33. 33. ASCENS Existing Research Projects
  34. 34. ASCENS • Self-aware, self-adaptive and self-expressive autonomic components, running within environments which are called “ensembles”. • The goal is to build ensembles by combining the wide applicability of software engineering with the low management overhead and optimal utilization of resources promised by autonomic, adaptive, self- aware systems.
  35. 35. COCORO Existing Research Projects
  36. 36. CoCoRo • Aims to create an autonomous swarm of interacting, autonomous underwater vehicles (AUVs). • A robotic system in such a complex and unpredictable environment faces new challenges that have not yet been solved. • For this purpose, collective cognitive capabilities derived from animals (e.g. social insect societies) will be used underwater for the first time. • Focal tasks are: ecological monitoring, searching, maintaining, exploring and harvesting resources in underwater habitats.
  37. 37. EPICS Existing Research Projects
  38. 38. EPiCS • Concerns so-called proprioceptive computing systems – Systems collect and maintain information about their state and progress – Self-awareness: use info to reason about their behavior – Self-expression: adapt behavior to changing circumstances • Develops new hardware and software platforms • Application domains: – High-end computers – Distributed smart cameras – Hypermusic
  39. 39. RECOGNITION Existing Research Projects
  40. 40. RECOGNITION • Project draws inspiration from human cognitive processes to achieve self-awareness • Try to replicate core cognitive processes in computer systems: – e.g. inference, beliefs, similarity, and trust – embed them in ICT • Application domain: internet content – Manage and acquire content in an effective manner by means of self-aware computing systems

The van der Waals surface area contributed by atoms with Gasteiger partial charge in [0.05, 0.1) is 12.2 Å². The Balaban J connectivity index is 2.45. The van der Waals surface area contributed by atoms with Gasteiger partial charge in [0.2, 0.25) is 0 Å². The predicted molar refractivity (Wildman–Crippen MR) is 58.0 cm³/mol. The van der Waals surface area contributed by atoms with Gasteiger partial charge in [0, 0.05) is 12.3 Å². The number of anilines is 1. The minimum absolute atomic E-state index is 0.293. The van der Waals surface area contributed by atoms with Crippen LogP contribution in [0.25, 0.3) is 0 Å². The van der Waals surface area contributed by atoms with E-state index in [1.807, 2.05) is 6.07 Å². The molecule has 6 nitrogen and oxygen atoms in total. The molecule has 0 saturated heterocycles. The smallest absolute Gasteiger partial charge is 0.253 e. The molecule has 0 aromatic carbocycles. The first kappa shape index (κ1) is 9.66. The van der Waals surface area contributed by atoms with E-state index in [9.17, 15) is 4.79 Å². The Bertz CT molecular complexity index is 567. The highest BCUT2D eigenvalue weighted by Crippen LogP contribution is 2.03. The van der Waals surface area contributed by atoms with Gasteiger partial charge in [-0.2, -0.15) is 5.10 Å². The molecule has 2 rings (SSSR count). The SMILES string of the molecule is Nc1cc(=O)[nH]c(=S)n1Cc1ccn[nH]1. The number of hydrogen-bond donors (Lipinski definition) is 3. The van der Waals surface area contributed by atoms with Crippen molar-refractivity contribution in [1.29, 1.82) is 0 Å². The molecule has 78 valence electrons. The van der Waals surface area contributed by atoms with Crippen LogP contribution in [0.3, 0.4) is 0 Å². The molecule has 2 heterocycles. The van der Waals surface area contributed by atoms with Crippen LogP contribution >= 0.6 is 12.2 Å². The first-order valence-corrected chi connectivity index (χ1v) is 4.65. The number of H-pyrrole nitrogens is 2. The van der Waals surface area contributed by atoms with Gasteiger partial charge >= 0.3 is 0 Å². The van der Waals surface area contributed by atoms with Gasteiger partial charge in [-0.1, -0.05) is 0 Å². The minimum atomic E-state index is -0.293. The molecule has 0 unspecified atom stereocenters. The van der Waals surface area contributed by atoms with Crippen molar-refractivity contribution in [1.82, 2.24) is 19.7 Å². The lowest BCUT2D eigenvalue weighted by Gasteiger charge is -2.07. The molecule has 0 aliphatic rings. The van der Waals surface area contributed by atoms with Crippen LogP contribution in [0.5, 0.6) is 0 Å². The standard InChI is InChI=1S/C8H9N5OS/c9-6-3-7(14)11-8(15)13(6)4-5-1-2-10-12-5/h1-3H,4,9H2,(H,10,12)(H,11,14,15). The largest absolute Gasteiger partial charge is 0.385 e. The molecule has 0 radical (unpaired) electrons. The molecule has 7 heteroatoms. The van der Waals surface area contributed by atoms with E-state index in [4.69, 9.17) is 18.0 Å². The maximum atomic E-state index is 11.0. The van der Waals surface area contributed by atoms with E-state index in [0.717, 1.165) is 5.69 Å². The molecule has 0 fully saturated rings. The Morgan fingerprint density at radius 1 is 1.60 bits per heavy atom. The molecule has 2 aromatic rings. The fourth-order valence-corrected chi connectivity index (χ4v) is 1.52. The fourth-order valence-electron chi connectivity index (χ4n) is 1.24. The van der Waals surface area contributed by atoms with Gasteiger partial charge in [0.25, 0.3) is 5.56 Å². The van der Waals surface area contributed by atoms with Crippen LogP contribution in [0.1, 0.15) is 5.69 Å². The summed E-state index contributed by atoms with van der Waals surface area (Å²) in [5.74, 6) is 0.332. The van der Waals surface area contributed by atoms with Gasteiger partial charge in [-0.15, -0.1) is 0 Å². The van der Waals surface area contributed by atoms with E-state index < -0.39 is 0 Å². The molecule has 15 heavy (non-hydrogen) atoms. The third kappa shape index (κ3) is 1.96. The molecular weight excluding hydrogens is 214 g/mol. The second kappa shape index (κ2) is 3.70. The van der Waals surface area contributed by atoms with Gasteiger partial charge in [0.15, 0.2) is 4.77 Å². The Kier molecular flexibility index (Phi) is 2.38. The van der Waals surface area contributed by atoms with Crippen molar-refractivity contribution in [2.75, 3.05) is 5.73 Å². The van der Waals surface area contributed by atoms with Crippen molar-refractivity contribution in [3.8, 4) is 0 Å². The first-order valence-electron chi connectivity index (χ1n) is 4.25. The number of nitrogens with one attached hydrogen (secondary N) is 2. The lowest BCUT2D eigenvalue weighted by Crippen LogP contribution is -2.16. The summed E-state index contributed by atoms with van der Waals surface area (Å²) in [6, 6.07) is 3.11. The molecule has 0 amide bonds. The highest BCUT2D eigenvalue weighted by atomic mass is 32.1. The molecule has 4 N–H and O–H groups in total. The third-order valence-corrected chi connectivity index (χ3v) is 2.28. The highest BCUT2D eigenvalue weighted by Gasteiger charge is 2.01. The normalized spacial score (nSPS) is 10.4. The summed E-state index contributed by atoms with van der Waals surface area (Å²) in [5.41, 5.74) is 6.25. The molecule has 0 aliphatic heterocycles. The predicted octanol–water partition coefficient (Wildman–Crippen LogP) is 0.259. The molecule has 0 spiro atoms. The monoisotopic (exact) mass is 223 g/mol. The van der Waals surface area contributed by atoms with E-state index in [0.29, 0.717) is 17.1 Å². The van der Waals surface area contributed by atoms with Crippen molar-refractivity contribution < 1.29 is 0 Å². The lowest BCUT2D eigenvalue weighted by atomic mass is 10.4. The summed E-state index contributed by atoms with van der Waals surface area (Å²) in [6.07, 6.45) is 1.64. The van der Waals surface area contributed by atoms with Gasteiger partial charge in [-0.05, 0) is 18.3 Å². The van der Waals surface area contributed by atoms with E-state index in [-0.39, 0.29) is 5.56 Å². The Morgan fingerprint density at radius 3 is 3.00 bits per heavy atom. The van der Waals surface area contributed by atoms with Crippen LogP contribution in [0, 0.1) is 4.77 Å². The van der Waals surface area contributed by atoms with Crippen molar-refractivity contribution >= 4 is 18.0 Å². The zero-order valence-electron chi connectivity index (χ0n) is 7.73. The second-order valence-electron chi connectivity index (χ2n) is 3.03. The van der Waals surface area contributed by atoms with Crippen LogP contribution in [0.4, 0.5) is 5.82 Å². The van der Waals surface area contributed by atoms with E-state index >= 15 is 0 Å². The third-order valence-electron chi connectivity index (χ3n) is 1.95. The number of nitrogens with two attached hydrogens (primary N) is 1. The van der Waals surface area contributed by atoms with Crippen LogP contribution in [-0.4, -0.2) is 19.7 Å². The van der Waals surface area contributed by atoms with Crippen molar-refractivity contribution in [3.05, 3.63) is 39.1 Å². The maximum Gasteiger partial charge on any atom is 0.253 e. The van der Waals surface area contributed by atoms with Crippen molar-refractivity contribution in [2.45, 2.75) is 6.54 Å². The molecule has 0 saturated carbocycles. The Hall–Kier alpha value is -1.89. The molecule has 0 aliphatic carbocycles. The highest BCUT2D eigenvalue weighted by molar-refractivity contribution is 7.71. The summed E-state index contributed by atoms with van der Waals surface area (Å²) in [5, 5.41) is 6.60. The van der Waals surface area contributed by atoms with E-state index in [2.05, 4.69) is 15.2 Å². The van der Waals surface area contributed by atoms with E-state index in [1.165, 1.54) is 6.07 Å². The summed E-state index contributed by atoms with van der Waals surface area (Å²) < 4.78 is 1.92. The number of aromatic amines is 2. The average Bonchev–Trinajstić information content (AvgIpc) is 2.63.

41. 41. SAPERE Existing Research Projects
  42. 42. SAPERE Self-aware Pervasive Service Ecosystems • Computers for handling data and providing services are integrated into an “ecosystem” • System is extended with – methods for data and situation identification – decentralized algorithms for spatial self-organization, self-composition, and self-management • Thus, we obtain automated deployment and execution of services and for the management of contextual data items • Questions addressed: – Can we invent and implement the “add-on” methods that extend the computer system with self-everything ?
  43. 43. SYMBRION Existing Research Projects
  44. 44. SYMBRION Symbiotic Evolutionary Robot Organisms • Hundreds of small cubic robots are built and deployed in an environment • Robots sense each other and the environment and are capable of aggregating into “multi-cellular” organisms • Aggregation and disaggregation is self-driven, depending on the circumstances: different environments, different tasks • Questions addressed: – Can we build such robots and program the basic behaviors needed for appropriate (dis)aggregation? – Can we provide adaptive mechanisms that enable newly “born” organisms learn to operate (sense, move, act, …)?
  45. 45. NATURE Existing “Self-Aware” Systems (source of inspiration)